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Shiningstar2949 11-04-2012 06:38 PM

Need help deciding if I should sell my horse.
 
I realize that this is extremely long, but I could really use some help/advice pleaseÖ

I have a beautiful paint mare, Snickers, who is about 7 years old. I've had her since I was 13 and she was 3, my first horse. When we first got her, she was the sweetest horse I'd ever been around, and had consistent good behavior. She rode better and had better ground manners than my uncles 24 year old mare that he had been working with for over 20 years. My uncle was the one helping me train her, as I was one of those people who wanted to train their very first horse (as I realize now was a very stupid idea).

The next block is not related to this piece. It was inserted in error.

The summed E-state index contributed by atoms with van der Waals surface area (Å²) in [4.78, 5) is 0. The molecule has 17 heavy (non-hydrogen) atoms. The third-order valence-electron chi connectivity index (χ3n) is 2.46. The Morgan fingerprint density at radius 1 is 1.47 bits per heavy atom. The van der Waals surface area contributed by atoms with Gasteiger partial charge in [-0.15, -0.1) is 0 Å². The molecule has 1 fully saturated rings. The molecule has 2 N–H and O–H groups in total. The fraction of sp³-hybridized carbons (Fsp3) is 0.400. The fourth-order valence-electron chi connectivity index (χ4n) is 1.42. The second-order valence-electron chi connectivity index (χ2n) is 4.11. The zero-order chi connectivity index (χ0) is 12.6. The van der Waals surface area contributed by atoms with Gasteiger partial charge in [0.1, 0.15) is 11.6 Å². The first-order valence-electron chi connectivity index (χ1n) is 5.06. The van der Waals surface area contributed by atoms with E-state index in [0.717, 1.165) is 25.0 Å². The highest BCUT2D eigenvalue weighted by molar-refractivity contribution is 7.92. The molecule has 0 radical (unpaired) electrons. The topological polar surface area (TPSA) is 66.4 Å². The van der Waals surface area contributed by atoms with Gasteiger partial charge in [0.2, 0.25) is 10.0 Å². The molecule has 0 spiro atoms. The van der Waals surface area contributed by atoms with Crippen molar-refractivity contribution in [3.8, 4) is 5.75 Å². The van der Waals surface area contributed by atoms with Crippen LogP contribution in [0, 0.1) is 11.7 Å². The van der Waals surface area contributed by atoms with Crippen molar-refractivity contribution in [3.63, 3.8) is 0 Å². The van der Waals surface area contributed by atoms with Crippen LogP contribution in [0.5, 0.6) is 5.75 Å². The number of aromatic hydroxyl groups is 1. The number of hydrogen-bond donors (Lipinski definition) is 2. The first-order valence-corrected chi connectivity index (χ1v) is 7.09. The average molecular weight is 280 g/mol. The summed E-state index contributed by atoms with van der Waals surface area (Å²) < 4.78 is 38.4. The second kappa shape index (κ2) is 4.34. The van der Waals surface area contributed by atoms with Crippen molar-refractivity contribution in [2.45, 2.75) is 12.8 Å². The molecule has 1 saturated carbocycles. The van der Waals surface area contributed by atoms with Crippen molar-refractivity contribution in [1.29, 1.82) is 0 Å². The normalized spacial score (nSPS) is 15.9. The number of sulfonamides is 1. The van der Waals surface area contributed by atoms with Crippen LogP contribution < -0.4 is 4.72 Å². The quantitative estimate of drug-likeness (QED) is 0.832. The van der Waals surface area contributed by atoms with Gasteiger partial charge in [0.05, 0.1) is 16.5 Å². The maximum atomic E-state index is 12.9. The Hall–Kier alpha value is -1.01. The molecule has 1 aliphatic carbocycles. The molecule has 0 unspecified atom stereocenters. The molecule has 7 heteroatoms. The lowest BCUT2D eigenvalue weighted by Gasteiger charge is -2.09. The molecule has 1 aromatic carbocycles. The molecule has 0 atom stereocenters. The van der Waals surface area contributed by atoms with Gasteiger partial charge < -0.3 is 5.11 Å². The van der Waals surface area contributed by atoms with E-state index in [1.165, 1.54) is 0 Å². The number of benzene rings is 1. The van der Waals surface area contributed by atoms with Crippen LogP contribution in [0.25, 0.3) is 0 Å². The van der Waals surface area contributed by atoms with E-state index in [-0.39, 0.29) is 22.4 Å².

After about 4 months, she started biting and occasionally cow kicking when I was working with her. My uncle and I were trying to be consistent with getting her to stop, although sometimes she would surprise me and I would forget what I was supposed to do when she did those things. Her ground manners went down the drain, but in the saddle she was still a perfect little angel at the time.

A little wile after that, she stopped responding when I was lunging her. What went from a 5 time a week start to training suddenly turned into her threatening me in any way she could and would not listen to my commands. She would work with my uncle, but never me. After 8 months of riding her, my uncle could no longer take me riding with him and help me with training her.